“Demon Pond” is a retelling of the classic Kabuki play sharing the same name. The story has been adapted to the screen once before by critically acclaimed director Masahiro Shinoda (“Double Suicide”, “Ballad of Orin”). This retelling, features a revised story by Keishi Nagagatsku. The play was recorded during a sold-out live performance, to be broadcasted on TV at a later date.
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A storyteller who goes on a journey to master his craft soon finds himself involved in a fantastic tale of his own. With a bell protecting a town from the wrath of the gods who wish to flood the it, the young man finds himself the new protector after the previous caretaker dies in his arms. At first resolving only to ring the bell once, then move on, he soon falls in love with the young woman who watches over the nearby shrine and begins to believe the myth surrounding the mysterious bell. Meanwhile, a goddess is growing tired of the pact and plans to send her kin to go forth and destroy the bell so that she can flood the town.
Given that “Demon Pond” is a recording of a live theater play, it becomes a bit difficult to compare it to any of Miike’s other productions, and the format will add as a disconnect for many fans of the director. However, perhaps the biggest take away from this film is that it shows Miike’s versatility as a director, and showcases what many feel have always been Miike’s greatest strength: the ability to adapt within any genre and utilize the strength of the cast and visuals to make his subject matter work. With this idea pushing the viewer to garner more respect for the director’s talents, the rest of the review will straddle more the line of whether the film is successful. However, any critique should be underscored by the fact that, regardless of personal enjoyment, that this is a highly commendable effort from a director who does not normally work within the world of theater.
As a narrative, the story in “Demon Pond” is interesting enough to garner it’s running time of over two hours. There is some flaw in the film through it’s homage to the original content, as well as taking place in a live theater set up. With the story focused towards fans who appreciate classic Japanese performing arts, the story will create a large disconnect with those who prefer cinema and are not too brushed up on the nuances of theatrical performance. This I think is most highlighted within the reaction of the live audience, the film can be described as light-hearted, but without the cues from the theater being filled with laughter, most of the comedy would be lost.
The play itself is a very minimal production, all taking place on a single set with no backdrop changes, minimal costumes, and barely audible music. Thankfully, for the most part this plays to the strengths of the production, focusing on the actors’ performances over the space itself. The only major critique may come within the audio design, as perhaps an emphasis on music would have heightened the production, as what little soundscapes do exist, seem rather haunting, which is also overshadowed by audience reaction as every cough can easily be heard. Overall, the inclusion of the audience reactions could have been avoided, instead recording a rehearsal with more prominent audio may have made for a more enjoyable and immersive experience for those unable to see the play live.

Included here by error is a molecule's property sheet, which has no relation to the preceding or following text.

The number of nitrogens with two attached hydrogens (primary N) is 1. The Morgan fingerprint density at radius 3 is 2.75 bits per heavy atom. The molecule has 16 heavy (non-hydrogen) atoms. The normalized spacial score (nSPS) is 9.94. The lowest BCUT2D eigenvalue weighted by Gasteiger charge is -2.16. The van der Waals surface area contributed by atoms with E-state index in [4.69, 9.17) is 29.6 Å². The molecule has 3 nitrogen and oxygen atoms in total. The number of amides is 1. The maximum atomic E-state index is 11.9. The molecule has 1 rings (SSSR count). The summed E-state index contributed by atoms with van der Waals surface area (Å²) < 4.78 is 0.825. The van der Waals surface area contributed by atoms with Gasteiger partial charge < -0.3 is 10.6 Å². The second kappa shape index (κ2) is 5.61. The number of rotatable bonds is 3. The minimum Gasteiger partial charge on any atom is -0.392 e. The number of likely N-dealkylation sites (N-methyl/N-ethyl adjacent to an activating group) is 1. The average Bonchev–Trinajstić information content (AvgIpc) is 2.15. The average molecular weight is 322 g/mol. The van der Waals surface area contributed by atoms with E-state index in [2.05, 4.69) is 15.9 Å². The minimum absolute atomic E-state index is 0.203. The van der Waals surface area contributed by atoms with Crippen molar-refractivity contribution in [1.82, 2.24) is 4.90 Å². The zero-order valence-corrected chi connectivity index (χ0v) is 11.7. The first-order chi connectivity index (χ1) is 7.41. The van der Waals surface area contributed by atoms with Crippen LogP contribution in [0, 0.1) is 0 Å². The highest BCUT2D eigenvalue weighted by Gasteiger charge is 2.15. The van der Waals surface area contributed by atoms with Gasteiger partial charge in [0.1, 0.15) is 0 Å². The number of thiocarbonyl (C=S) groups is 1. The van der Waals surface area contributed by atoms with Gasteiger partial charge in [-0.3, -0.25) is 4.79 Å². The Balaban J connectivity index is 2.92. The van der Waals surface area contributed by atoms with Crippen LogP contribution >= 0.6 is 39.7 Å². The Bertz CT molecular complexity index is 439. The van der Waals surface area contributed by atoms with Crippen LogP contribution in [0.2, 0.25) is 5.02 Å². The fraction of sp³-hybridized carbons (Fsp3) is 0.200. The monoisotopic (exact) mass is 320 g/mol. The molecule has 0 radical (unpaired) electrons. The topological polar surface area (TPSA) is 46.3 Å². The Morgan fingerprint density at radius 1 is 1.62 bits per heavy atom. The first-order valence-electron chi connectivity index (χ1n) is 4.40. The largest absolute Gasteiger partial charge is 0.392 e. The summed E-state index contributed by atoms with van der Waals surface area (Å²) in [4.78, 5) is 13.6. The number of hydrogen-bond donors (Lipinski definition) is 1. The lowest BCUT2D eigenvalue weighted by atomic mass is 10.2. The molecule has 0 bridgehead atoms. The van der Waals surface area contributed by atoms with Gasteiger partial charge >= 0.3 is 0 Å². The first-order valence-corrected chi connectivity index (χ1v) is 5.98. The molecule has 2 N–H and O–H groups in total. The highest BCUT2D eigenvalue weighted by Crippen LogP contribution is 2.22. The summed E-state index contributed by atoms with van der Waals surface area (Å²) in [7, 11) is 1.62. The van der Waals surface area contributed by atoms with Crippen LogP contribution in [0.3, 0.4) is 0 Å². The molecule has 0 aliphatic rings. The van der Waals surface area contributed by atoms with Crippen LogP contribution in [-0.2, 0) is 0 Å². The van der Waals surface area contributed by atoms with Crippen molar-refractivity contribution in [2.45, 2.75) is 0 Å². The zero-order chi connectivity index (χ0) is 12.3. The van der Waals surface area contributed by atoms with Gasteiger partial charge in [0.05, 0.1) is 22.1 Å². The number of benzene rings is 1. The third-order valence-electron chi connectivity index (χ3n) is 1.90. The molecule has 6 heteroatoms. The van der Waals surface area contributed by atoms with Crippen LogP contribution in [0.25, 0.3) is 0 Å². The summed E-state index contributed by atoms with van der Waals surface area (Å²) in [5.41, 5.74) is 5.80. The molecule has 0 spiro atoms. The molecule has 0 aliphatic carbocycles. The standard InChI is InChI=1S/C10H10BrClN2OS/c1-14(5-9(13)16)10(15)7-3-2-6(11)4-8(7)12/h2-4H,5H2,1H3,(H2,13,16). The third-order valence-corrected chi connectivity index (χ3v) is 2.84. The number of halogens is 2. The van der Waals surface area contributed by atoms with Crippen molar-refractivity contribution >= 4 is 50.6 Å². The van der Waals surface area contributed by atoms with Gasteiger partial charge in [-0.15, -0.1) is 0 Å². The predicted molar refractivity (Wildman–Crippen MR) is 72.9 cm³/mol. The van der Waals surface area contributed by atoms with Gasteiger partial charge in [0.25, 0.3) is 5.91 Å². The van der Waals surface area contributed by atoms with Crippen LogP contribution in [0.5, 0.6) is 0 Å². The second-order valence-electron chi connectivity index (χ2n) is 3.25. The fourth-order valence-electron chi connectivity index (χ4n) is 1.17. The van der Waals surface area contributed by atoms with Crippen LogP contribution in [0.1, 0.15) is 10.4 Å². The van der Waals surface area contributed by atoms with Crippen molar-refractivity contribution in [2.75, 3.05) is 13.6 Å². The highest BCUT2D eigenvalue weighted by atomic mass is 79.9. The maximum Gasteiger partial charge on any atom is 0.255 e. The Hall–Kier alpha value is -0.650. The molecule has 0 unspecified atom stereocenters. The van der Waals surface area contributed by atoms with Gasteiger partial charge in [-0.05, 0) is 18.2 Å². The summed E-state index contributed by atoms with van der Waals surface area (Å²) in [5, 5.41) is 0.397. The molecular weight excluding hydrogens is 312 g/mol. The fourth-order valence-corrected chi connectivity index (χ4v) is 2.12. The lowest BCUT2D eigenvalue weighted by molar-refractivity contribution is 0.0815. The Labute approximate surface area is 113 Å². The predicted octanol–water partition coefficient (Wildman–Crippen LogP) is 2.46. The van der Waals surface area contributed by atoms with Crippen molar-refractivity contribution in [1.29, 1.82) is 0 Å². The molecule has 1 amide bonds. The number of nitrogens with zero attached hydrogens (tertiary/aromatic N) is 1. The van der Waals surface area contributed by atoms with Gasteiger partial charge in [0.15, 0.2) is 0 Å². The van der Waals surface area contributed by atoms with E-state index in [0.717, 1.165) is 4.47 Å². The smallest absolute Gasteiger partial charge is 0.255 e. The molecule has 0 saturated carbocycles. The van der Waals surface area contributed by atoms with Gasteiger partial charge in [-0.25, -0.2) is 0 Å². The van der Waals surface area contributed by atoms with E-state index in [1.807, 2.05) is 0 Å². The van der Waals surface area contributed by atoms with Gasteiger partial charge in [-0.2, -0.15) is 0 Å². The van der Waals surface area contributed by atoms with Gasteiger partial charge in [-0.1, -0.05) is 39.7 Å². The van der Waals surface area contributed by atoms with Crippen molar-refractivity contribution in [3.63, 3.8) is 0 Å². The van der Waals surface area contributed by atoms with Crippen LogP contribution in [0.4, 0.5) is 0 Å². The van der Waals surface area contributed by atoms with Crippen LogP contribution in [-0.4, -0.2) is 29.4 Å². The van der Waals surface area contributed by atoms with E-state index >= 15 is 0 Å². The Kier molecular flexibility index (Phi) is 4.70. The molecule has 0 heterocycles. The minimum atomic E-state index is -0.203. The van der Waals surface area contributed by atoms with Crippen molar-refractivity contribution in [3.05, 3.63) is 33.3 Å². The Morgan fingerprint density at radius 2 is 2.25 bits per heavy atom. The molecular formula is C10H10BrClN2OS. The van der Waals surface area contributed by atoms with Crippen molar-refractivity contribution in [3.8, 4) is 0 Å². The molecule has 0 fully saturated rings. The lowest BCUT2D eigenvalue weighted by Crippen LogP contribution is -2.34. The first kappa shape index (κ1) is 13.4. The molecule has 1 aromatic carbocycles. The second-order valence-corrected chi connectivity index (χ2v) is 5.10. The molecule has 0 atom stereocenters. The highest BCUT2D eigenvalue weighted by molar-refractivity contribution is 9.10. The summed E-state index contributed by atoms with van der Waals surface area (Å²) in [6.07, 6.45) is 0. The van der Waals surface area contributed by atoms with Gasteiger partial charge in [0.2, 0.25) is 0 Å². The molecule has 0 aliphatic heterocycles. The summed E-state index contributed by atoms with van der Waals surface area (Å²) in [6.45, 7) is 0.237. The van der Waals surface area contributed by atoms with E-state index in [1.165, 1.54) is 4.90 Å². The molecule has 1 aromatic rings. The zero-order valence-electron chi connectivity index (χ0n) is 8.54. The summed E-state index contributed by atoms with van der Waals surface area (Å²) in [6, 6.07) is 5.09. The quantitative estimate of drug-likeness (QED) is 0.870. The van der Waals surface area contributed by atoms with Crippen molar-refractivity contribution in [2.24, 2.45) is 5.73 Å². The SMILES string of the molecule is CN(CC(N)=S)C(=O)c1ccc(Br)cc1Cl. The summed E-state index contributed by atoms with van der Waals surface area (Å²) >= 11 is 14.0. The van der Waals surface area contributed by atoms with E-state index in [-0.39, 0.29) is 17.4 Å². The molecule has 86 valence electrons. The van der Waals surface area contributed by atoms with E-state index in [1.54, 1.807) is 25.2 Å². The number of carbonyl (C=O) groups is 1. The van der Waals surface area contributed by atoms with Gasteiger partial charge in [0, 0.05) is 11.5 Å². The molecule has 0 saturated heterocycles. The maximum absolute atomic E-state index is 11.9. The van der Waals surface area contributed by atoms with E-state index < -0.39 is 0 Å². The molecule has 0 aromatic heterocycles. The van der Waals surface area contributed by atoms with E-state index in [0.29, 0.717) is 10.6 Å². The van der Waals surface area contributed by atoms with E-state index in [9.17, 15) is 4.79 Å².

The greatest technical aspect of the film lies within the cinematography, as the camera set up and editing really shine through and do give the minimal format a more competent cinematic appeal. The film transitions from performances and wide shots in a rather seamless way, given the single scene nature of a play.
The film casts familiar and recognizable screen actors in the play, such as Miike main staple Ryuhei Matsuda (“9 Souls“, “The Scythian Lamb“). Having familiar film actors added appeal to the production as it was great to see the cast making the jump from film to theater, which does contain a fair amount of differences in execution. However, it is hard to overly praise any single performance, since my previous experience with theater comes by way of either enjoying the characters or finding certain roles tiresome. No one in the production weighs down the fellow casts members, resulting in a consistent performance and a well maintained atmosphere through the entire duration.
Takashi Miike’s “Demon Pond” is most likely to appeal to a very niche and small audience among Western viewers. Most likely, if not having the director attached to the project, this may have stayed in obscurity and completely unknown in the west. For those who are looking to tackle the director’s entire filmography, enjoyment is more likely to base among growing respect and understanding of the director’s talents. Outside of the connection with Miike, or the cast, the film borders on unwatchable.
Given the realization that this could have been a pleasurable viewing experience within the live atmosphere, it creates an odd parallel between my personal experience and my critical opinion. There are positive talking points to be found within the film, and the production is a well executed stage performance. However, translating into a cinematic experience, it is hard to point to a single moment that I found enjoyment or interest with the content. There may be a wider appeal to those who appreciate live theater, and although I have had a fair amount of exposure to it, it has never connected with me in such a deep and meaningful way as the film has. I believe, anyone with a similar mindset to the medium will draw similar conclusions about “Demon Pond”.